In this issue

Jonathan Tobin: Defending the Right to a Jewish State

Heather Hale: Compliment your kids without giving them big heads

Megan Shauri: 10 ways you are ruining your own happiness

Carolyn Bigda: 8 Best Dividend Stocks for 2015

Kiplinger's Personal Finance editors: 7 Things You Didn't Know About Paying Off Student Loans

Samantha Olson: The Crucial Mistake 55% Of Parents Are Making At Their Baby's Bedtime

Densie Well, Ph.D., R.D. Open your eyes to yellow vegetables

The Kosher Gourmet by Megan Gordon With its colorful cache of purples and oranges and reds, COLLARD GREEN SLAW is a marvelous mood booster --- not to mention just downright delish
April 18, 2014

Rabbi Yonason Goldson: Clarifying one of the greatest philosophical conundrums in theology

Caroline B. Glick: The disappearance of US will

Megan Wallgren: 10 things I've learned from my teenagers

Lizette Borreli: Green Tea Boosts Brain Power, May Help Treat Dementia

John Ericson: Trying hard to be 'positive' but never succeeding? Blame Your Brain

The Kosher Gourmet by Julie Rothman Almondy, flourless torta del re (Italian king's cake), has royal roots, is simple to make, . . . but devour it because it's simply delicious

April 14, 2014

Rabbi Dr Naftali Brawer: Passover frees us from the tyranny of time

Greg Crosby: Passing Over Religion

Eric Schulzke: First degree: How America really recovered from a murder epidemic

Georgia Lee: When love is not enough: Teaching your kids about the realities of adult relationships

Cameron Huddleston: Freebies for Your Lawn and Garden

Gordon Pape: How you can tell if your financial adviser is setting you up for potential ruin

Dana Dovey: Up to 500,000 people die each year from hepatitis C-related liver disease. New Treatment Has Over 90% Success Rate

Justin Caba: Eating Watermelon Can Help Control High Blood Pressure

The Kosher Gourmet by Joshua E. London and Lou Marmon Don't dare pass over these Pesach picks for Manischewitz!

April 11, 2014

Rabbi Hillel Goldberg: Silence is much more than golden

Caroline B. Glick: Forgetting freedom at Passover

Susan Swann: How to value a child for who he is, not just what he does

Cameron Huddleston: 7 Financial Tasks You Should Tackle Right Now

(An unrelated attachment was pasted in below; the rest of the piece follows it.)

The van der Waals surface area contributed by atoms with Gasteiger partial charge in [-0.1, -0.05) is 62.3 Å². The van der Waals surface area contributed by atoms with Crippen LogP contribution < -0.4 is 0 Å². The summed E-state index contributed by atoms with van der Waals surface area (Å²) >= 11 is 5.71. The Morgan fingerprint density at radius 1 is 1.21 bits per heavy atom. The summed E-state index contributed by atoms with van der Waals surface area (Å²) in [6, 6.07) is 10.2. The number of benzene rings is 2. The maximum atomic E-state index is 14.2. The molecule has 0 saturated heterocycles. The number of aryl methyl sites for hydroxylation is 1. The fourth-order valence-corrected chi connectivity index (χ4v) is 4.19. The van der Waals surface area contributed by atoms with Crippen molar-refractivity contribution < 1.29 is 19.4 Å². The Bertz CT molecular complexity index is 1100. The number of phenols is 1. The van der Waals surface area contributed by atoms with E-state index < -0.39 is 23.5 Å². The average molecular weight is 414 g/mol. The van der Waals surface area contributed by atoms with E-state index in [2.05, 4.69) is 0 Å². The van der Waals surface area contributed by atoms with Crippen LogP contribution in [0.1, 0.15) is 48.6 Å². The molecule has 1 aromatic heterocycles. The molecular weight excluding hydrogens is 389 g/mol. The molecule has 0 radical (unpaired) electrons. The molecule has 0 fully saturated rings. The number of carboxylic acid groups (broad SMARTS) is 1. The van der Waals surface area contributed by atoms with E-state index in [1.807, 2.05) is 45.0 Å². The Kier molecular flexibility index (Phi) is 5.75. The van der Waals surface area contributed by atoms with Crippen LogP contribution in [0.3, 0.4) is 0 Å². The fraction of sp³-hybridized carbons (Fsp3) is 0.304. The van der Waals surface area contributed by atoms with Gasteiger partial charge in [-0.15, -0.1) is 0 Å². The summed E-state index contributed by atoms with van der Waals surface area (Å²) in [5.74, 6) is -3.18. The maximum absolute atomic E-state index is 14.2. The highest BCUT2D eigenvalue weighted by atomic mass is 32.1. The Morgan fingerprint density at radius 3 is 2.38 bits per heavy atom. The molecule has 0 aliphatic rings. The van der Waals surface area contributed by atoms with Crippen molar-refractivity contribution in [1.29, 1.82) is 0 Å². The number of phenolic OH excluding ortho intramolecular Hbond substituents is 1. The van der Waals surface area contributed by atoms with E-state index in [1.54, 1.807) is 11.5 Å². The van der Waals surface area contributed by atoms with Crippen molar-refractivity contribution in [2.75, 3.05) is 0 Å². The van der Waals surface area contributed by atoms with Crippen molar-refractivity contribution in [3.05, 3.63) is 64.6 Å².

Sandra Block and Lisa Gerstner: How to Profit From Your Passion

Susan Scutti: A Simple Blood Test Might Soon Diagnose Cancer

Chris Weller: Have A Slow Metabolism? Let Science Speed It Up For You

The Kosher Gourmet by Diane Rossen Worthington Whitefish Terrine: A French take on gefilte fish

April 9, 2014

Jonathan Tobin: Why Did Kerry Lie About Israeli Blame?

Samuel G. Freedman: A resolution 70 years later for a father's unsettling legacy of ashes from Dachau

Jessica Ivins: A resolution 70 years later for a father's unsettling legacy of ashes from Dachau

Kim Giles: Asking for help is not weakness

Kathy Kristof and Barbara Hoch Marcus: 7 Great Growth Israeli Stocks

Matthew Mientka: How Beans, Peas, And Chickpeas Cleanse Bad Cholesterol and Lowers Risk of Heart Disease

Sabrina Bachai: 5 At-Home Treatments For Headaches

The Kosher Gourmet by Daniel Neman Have yourself a matzo ball: The secrets bubby never told you and recipes she could have never imagined

April 8, 2014

Lori Nawyn: At Your Wit's End and Back: Finding Peace

Susan B. Garland and Rachel L. Sheedy: Strategies Married Couples Can Use to Boost Benefits

David Muhlbaum: Smart Tax Deductions Non-Itemizers Can Claim

Jill Weisenberger, M.S., R.D.N., C.D.E : Before You Lose Your Mental Edge

Dana Dovey: Coffee Drinkers Rejoice! Your Cup Of Joe Can Prevent Death From Liver Disease

Chris Weller: Electric 'Thinking Cap' Puts Your Brain Power Into High Gear

The Kosher Gourmet by Marlene Parrish A gift of hazelnuts keeps giving --- for a variety of nutty recipes: Entree, side, soup, dessert

April 4, 2014

Rabbi David Gutterman: The Word for Nothing Means Everything

Charles Krauthammer: Kerry's folly, Chapter 3

Amy Peterson: A life of love: How to build lasting relationships with your children

John Ericson: Older Women: Save Your Heart, Prevent Stroke Don't Drink Diet

John Ericson: Why 50 million Americans will still have spring allergies after taking meds

Cameron Huddleston: Best and Worst Buys of April 2014

Stacy Rapacon: Great Mutual Funds for Young Investors

Sarah Boesveld: Teacher keeps promise to mail thousands of former students letters written by their past selves

The Kosher Gourmet by Sharon Thompson Anyone can make a salad, you say. But can they make a great salad? (SECRETS, TESTED TECHNIQUES + 4 RECIPES, INCLUDING DRESSINGS)

April 2, 2014

Paul Greenberg: Death and joy in the spring

Dan Barry: Should South Carolina Jews be forced to maintain this chimney built by Germans serving the Nazis?

Mayra Bitsko: Save me! An alien took over my child's personality

Frank Clayton: Get happy: 20 scientifically proven happiness activities

Susan Scutti: It's Genetic! Obesity and the 'Carb Breakdown' Gene

Lecia Bushak: Why Hand Sanitizer May Actually Harm Your Health

Stacy Rapacon: Great Funds You Can Own for $500 or Less

Cameron Huddleston: 7 Ways to Save on Home Decor

The Kosher Gourmet by Steve Petusevsky Exploring ingredients as edible-stuffed containers (TWO RECIPES + TIPS & TECHINQUES)